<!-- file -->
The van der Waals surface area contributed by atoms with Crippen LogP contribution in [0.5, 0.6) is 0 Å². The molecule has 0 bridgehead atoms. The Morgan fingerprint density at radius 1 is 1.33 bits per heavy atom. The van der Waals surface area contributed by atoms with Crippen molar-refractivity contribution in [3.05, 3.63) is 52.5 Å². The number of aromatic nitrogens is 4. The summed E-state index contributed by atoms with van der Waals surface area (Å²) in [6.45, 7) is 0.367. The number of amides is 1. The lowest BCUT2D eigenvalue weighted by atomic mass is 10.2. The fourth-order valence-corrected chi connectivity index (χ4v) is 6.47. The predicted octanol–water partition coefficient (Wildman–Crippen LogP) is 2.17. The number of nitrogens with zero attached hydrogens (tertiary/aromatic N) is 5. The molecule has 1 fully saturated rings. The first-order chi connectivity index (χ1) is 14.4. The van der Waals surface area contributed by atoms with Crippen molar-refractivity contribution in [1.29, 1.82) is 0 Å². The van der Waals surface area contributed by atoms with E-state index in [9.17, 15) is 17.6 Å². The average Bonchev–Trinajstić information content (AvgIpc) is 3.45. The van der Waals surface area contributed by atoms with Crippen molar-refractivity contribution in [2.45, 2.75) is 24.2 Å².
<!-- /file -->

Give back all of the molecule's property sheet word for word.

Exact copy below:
The van der Waals surface area contributed by atoms with Crippen LogP contribution in [0.5, 0.6) is 0 Å². The molecule has 0 bridgehead atoms. The Morgan fingerprint density at radius 1 is 1.33 bits per heavy atom. The van der Waals surface area contributed by atoms with Crippen molar-refractivity contribution in [3.05, 3.63) is 52.5 Å². The number of aromatic nitrogens is 4. The summed E-state index contributed by atoms with van der Waals surface area (Å²) in [6.45, 7) is 0.367. The number of amides is 1. The lowest BCUT2D eigenvalue weighted by atomic mass is 10.2. The fourth-order valence-corrected chi connectivity index (χ4v) is 6.47. The predicted octanol–water partition coefficient (Wildman–Crippen LogP) is 2.17. The number of nitrogens with zero attached hydrogens (tertiary/aromatic N) is 5. The molecule has 1 fully saturated rings. The first-order chi connectivity index (χ1) is 14.4. The van der Waals surface area contributed by atoms with Crippen molar-refractivity contribution in [1.29, 1.82) is 0 Å². The van der Waals surface area contributed by atoms with E-state index in [9.17, 15) is 17.6 Å². The average Bonchev–Trinajstić information content (AvgIpc) is 3.45. The van der Waals surface area contributed by atoms with Crippen molar-refractivity contribution in [2.45, 2.75) is 24.2 Å².